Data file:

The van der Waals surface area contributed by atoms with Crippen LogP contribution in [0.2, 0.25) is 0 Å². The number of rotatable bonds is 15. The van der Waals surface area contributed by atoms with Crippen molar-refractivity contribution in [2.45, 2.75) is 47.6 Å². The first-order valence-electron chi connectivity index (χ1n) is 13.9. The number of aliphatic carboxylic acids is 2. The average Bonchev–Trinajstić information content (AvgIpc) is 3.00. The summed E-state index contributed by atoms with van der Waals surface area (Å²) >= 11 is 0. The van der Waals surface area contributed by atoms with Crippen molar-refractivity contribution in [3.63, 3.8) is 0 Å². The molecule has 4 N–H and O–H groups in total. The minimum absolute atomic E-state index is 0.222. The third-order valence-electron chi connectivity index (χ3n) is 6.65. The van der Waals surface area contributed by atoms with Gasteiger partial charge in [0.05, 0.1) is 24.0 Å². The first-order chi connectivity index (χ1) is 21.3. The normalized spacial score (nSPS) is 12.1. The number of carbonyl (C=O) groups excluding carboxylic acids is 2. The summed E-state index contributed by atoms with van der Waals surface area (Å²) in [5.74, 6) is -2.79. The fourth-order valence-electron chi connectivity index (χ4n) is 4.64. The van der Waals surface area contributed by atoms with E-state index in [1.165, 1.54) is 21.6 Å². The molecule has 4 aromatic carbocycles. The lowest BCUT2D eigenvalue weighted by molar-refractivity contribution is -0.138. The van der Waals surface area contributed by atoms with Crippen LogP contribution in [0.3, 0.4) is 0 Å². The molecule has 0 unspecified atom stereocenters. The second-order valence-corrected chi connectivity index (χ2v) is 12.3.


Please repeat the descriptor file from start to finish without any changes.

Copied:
The van der Waals surface area contributed by atoms with Crippen LogP contribution in [0.2, 0.25) is 0 Å². The number of rotatable bonds is 15. The van der Waals surface area contributed by atoms with Crippen molar-refractivity contribution in [2.45, 2.75) is 47.6 Å². The first-order valence-electron chi connectivity index (χ1n) is 13.9. The number of aliphatic carboxylic acids is 2. The average Bonchev–Trinajstić information content (AvgIpc) is 3.00. The summed E-state index contributed by atoms with van der Waals surface area (Å²) >= 11 is 0. The van der Waals surface area contributed by atoms with Crippen molar-refractivity contribution in [3.63, 3.8) is 0 Å². The molecule has 4 N–H and O–H groups in total. The minimum absolute atomic E-state index is 0.222. The third-order valence-electron chi connectivity index (χ3n) is 6.65. The van der Waals surface area contributed by atoms with Gasteiger partial charge in [0.05, 0.1) is 24.0 Å². The first-order chi connectivity index (χ1) is 21.3. The normalized spacial score (nSPS) is 12.1. The number of carbonyl (C=O) groups excluding carboxylic acids is 2. The summed E-state index contributed by atoms with van der Waals surface area (Å²) in [5.74, 6) is -2.79. The fourth-order valence-electron chi connectivity index (χ4n) is 4.64. The van der Waals surface area contributed by atoms with E-state index in [1.165, 1.54) is 21.6 Å². The molecule has 4 aromatic carbocycles. The lowest BCUT2D eigenvalue weighted by molar-refractivity contribution is -0.138. The van der Waals surface area contributed by atoms with Crippen LogP contribution in [0.3, 0.4) is 0 Å². The molecule has 0 unspecified atom stereocenters. The second-order valence-corrected chi connectivity index (χ2v) is 12.3.